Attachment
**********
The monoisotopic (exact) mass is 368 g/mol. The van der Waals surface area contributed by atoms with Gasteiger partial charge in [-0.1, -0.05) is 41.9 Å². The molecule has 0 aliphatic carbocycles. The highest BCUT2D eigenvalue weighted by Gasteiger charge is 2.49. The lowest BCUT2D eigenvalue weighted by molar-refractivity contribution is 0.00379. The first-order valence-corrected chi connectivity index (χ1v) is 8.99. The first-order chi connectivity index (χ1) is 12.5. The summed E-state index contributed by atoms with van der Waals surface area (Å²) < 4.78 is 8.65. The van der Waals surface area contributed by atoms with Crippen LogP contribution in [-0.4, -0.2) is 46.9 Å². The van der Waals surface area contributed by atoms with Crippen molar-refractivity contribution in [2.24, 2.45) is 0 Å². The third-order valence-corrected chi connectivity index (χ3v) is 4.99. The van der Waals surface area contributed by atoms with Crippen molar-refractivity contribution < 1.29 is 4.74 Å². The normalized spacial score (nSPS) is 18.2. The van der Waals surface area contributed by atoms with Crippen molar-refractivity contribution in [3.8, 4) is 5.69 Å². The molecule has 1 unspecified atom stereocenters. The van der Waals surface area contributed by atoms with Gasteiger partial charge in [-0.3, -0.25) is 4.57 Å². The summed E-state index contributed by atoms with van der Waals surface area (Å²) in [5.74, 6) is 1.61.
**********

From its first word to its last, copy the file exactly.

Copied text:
The monoisotopic (exact) mass is 368 g/mol. The van der Waals surface area contributed by atoms with Gasteiger partial charge in [-0.1, -0.05) is 41.9 Å². The molecule has 0 aliphatic carbocycles. The highest BCUT2D eigenvalue weighted by Gasteiger charge is 2.49. The lowest BCUT2D eigenvalue weighted by molar-refractivity contribution is 0.00379. The first-order valence-corrected chi connectivity index (χ1v) is 8.99. The first-order chi connectivity index (χ1) is 12.5. The summed E-state index contributed by atoms with van der Waals surface area (Å²) < 4.78 is 8.65. The van der Waals surface area contributed by atoms with Crippen LogP contribution in [-0.4, -0.2) is 46.9 Å². The van der Waals surface area contributed by atoms with Crippen molar-refractivity contribution in [2.24, 2.45) is 0 Å². The third-order valence-corrected chi connectivity index (χ3v) is 4.99. The van der Waals surface area contributed by atoms with Crippen molar-refractivity contribution < 1.29 is 4.74 Å². The normalized spacial score (nSPS) is 18.2. The van der Waals surface area contributed by atoms with Crippen molar-refractivity contribution in [3.8, 4) is 5.69 Å². The molecule has 1 unspecified atom stereocenters. The van der Waals surface area contributed by atoms with Gasteiger partial charge in [-0.3, -0.25) is 4.57 Å². The summed E-state index contributed by atoms with van der Waals surface area (Å²) in [5.74, 6) is 1.61.